For every action or decision a Team Leader is considering making they need to ask themselves: why? What evidence supports this course of action? If the answer includes “I think” of “I feel” this is likely evidence of subjective decision making, this is dangerous because these are likely emotionally based decisions. Far superior to emotional or „gut‟ based decisions are those based on evidence or objective „proof‟. I would feel much more comfortable with a Team Leader answering the why questions as “because this agent has completed special projects before and on the most recent achieved 95% of the desired goal”. Objective decisions are defendable and they drive consistency in decision making which is essential for a leader to have the respect of their subordinates.
Ask Don’t Tell
You can get far better results asking about a decision rather than telling someone how, what they did was wrong. This is a tenant of management, but is often forgotten by managers and especially true when dealing with new or inexperienced supervisors. Try to understand the thought process employed. Don‟t focus on the „bad‟ decision…if it was a bad decision everyone already knows this. Instead try to get to the motivation and thinking that caused them to think this might be a good idea. It is not the decision in and of itself that is dangerous, what is dangerous is not addressing the thinking, logic or missing knowledge that led to the decision. This can do serious damage if left unchecked. The objective here is not to dwell on what a bad or stupid decision it was, rather to provide guidance on how to make better decisions in the future. I have had a sign in my office for many years to remind me of this important learning process. The sign reads, “Always Make New Mistakes”.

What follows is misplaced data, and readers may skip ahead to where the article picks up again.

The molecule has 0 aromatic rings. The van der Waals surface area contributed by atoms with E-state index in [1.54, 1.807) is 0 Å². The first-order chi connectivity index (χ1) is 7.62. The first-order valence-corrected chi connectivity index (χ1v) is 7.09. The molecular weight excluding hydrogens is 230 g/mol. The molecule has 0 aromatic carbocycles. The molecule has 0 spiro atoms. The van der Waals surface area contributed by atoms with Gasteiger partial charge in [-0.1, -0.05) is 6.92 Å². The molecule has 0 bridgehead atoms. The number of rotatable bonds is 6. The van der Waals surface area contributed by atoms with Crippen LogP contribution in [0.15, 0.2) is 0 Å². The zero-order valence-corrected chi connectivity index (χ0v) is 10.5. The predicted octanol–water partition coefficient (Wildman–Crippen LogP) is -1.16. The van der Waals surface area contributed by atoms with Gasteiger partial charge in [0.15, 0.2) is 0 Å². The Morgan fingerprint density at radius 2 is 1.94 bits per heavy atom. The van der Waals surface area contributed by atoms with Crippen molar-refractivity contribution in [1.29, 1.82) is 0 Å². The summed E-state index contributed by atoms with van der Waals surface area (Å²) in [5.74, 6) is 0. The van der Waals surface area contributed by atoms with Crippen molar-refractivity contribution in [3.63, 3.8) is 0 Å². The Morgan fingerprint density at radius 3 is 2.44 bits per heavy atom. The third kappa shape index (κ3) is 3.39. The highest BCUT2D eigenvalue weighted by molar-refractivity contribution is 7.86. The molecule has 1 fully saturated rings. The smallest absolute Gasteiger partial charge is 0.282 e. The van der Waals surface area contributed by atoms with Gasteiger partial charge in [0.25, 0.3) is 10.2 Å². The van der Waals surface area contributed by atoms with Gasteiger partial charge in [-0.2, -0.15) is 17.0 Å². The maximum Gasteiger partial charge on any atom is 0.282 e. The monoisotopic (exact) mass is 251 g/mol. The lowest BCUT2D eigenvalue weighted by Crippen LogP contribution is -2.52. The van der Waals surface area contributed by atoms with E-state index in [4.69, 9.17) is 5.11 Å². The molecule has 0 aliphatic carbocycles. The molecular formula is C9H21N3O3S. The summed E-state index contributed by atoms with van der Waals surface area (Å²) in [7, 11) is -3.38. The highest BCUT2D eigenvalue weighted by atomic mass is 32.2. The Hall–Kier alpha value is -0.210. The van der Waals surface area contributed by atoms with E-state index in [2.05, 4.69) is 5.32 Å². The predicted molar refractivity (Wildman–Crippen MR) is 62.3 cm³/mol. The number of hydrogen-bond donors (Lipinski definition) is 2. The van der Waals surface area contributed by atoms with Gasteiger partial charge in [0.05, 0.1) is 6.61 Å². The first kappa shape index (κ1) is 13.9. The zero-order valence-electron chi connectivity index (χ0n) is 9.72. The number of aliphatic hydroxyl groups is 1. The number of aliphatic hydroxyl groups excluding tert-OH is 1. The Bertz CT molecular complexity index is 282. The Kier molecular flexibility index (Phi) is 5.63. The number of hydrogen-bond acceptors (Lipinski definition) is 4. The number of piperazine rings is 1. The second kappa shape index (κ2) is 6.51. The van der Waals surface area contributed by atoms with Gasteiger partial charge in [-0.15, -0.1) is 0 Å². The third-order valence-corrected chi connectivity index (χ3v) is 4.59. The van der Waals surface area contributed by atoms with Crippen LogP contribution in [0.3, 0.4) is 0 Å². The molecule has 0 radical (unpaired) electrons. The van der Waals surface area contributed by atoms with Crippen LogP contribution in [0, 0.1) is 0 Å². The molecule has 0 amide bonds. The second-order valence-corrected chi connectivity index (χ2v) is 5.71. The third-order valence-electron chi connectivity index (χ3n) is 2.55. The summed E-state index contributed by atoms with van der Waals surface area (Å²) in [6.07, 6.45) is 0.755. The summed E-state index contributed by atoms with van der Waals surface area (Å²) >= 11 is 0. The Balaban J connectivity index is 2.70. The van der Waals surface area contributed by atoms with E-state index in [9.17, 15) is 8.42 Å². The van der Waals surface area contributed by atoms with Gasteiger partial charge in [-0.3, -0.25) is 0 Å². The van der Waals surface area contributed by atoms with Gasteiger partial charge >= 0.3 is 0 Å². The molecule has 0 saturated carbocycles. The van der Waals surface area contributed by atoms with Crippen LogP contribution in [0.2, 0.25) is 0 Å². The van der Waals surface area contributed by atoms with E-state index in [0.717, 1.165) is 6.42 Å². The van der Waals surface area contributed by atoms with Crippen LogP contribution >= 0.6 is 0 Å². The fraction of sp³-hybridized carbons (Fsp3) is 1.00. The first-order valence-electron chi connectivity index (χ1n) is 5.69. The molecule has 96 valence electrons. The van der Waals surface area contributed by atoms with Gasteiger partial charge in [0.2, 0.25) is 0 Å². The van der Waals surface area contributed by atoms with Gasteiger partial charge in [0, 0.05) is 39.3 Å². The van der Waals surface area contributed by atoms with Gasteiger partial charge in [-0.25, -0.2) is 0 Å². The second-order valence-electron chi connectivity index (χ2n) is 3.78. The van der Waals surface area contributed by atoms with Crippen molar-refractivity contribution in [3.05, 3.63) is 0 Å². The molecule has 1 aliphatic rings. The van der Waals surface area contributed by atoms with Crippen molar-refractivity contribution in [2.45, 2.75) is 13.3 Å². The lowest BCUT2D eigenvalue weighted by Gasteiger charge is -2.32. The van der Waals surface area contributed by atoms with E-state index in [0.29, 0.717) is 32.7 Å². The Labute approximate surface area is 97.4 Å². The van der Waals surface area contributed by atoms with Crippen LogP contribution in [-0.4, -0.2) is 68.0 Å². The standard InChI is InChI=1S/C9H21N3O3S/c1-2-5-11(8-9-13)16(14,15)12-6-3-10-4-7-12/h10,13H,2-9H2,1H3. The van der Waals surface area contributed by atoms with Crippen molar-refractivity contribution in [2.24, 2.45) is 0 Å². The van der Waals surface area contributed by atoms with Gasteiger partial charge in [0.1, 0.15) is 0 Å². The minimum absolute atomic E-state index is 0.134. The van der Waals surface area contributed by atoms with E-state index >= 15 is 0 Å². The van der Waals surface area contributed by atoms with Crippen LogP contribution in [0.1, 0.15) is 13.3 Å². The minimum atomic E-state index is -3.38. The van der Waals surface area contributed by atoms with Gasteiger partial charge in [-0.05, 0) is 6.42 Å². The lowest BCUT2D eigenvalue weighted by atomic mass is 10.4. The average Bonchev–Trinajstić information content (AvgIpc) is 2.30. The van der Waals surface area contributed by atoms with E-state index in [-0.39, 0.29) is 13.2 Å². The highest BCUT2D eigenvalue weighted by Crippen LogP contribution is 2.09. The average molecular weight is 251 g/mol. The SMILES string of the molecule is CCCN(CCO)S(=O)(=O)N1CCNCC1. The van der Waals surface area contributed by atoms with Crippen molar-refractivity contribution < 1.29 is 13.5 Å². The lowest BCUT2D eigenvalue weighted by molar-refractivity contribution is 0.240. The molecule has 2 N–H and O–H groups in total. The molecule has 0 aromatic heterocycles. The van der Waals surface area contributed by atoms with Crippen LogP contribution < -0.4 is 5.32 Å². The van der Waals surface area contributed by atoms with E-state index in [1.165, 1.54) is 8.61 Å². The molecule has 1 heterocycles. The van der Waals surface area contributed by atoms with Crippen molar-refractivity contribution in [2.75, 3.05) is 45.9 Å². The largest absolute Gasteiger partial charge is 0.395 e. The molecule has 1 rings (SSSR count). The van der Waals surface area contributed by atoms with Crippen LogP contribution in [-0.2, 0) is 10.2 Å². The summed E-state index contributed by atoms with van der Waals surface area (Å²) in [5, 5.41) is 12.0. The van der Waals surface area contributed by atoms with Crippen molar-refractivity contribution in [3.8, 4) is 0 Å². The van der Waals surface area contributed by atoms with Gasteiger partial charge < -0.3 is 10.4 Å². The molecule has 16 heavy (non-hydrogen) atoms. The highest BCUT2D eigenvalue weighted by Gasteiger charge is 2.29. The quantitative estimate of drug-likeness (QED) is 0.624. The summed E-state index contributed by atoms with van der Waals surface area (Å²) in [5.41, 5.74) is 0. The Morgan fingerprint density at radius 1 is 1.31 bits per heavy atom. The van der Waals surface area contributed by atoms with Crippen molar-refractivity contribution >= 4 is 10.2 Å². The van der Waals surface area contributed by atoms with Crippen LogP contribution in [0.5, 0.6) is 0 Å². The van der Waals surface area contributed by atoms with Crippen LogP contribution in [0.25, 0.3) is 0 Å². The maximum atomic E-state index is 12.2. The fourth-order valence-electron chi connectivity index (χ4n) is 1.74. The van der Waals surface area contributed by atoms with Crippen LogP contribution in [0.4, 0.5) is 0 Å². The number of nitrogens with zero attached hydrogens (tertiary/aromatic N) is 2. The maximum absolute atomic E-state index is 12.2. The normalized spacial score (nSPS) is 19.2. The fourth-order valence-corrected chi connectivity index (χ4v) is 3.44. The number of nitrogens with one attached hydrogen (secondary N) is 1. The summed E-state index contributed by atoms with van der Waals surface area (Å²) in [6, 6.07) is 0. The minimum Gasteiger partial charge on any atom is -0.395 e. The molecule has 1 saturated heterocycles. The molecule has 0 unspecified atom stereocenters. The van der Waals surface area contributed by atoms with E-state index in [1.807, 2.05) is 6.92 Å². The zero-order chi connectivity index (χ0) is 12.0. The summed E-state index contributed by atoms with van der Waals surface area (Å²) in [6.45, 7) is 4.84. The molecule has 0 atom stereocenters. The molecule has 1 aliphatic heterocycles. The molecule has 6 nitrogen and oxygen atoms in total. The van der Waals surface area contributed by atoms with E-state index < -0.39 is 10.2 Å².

While there are good decisions and bad decisions, of special concern is where a decision is required and none is made. Either through delay, passing off to someone else or just avoiding the whole mess. These are sins of omission rather than sins of commission. Bad decisions at least show initiative. Avoidance or lack of decisions shows that either the responsibility is misplaced or the levels of authority are not clear.